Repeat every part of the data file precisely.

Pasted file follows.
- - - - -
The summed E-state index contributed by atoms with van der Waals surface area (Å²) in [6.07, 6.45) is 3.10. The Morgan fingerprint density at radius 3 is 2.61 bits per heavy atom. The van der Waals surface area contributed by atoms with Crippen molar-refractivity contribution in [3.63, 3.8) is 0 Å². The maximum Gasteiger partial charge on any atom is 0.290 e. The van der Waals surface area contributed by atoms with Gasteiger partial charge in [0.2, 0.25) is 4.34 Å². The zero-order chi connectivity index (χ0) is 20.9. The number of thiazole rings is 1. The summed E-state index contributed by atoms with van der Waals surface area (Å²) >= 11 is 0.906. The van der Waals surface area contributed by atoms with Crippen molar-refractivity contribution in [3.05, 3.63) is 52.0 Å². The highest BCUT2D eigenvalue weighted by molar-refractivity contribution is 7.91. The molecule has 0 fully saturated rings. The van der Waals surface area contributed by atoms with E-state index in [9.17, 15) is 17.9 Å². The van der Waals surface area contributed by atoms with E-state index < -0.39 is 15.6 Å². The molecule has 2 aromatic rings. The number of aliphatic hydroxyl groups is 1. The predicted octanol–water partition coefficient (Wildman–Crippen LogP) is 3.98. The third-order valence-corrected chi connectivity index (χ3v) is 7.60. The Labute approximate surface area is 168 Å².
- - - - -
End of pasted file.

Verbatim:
The summed E-state index contributed by atoms with van der Waals surface area (Å²) in [6.07, 6.45) is 3.10. The Morgan fingerprint density at radius 3 is 2.61 bits per heavy atom. The van der Waals surface area contributed by atoms with Crippen molar-refractivity contribution in [3.63, 3.8) is 0 Å². The maximum Gasteiger partial charge on any atom is 0.290 e. The van der Waals surface area contributed by atoms with Gasteiger partial charge in [0.2, 0.25) is 4.34 Å². The zero-order chi connectivity index (χ0) is 20.9. The number of thiazole rings is 1. The summed E-state index contributed by atoms with van der Waals surface area (Å²) >= 11 is 0.906. The van der Waals surface area contributed by atoms with Crippen molar-refractivity contribution in [3.05, 3.63) is 52.0 Å². The highest BCUT2D eigenvalue weighted by molar-refractivity contribution is 7.91. The molecule has 0 fully saturated rings. The van der Waals surface area contributed by atoms with E-state index in [9.17, 15) is 17.9 Å². The van der Waals surface area contributed by atoms with E-state index < -0.39 is 15.6 Å². The molecule has 2 aromatic rings. The number of aliphatic hydroxyl groups is 1. The predicted octanol–water partition coefficient (Wildman–Crippen LogP) is 3.98. The third-order valence-corrected chi connectivity index (χ3v) is 7.60. The Labute approximate surface area is 168 Å².